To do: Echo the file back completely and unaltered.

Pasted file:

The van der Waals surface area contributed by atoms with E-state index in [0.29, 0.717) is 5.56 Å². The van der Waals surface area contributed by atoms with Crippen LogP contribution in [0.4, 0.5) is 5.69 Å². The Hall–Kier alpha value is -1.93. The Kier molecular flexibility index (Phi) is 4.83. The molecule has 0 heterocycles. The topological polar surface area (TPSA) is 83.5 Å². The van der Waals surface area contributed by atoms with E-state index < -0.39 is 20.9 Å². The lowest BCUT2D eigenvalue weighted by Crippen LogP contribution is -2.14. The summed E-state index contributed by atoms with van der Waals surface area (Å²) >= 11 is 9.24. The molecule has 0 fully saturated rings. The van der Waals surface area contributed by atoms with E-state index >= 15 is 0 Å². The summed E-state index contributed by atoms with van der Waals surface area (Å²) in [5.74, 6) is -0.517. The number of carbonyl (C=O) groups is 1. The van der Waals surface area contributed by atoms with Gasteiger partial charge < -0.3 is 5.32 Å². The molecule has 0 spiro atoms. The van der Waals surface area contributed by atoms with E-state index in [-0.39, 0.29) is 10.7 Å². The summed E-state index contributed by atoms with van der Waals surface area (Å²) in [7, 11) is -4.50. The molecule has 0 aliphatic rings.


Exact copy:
The van der Waals surface area contributed by atoms with E-state index in [0.29, 0.717) is 5.56 Å². The van der Waals surface area contributed by atoms with Crippen LogP contribution in [0.4, 0.5) is 5.69 Å². The Hall–Kier alpha value is -1.93. The Kier molecular flexibility index (Phi) is 4.83. The molecule has 0 heterocycles. The topological polar surface area (TPSA) is 83.5 Å². The van der Waals surface area contributed by atoms with E-state index < -0.39 is 20.9 Å². The lowest BCUT2D eigenvalue weighted by Crippen LogP contribution is -2.14. The summed E-state index contributed by atoms with van der Waals surface area (Å²) >= 11 is 9.24. The molecule has 0 fully saturated rings. The van der Waals surface area contributed by atoms with E-state index >= 15 is 0 Å². The summed E-state index contributed by atoms with van der Waals surface area (Å²) in [5.74, 6) is -0.517. The number of carbonyl (C=O) groups is 1. The van der Waals surface area contributed by atoms with Gasteiger partial charge < -0.3 is 5.32 Å². The molecule has 0 spiro atoms. The van der Waals surface area contributed by atoms with E-state index in [-0.39, 0.29) is 10.7 Å². The summed E-state index contributed by atoms with van der Waals surface area (Å²) in [7, 11) is -4.50. The molecule has 0 aliphatic rings.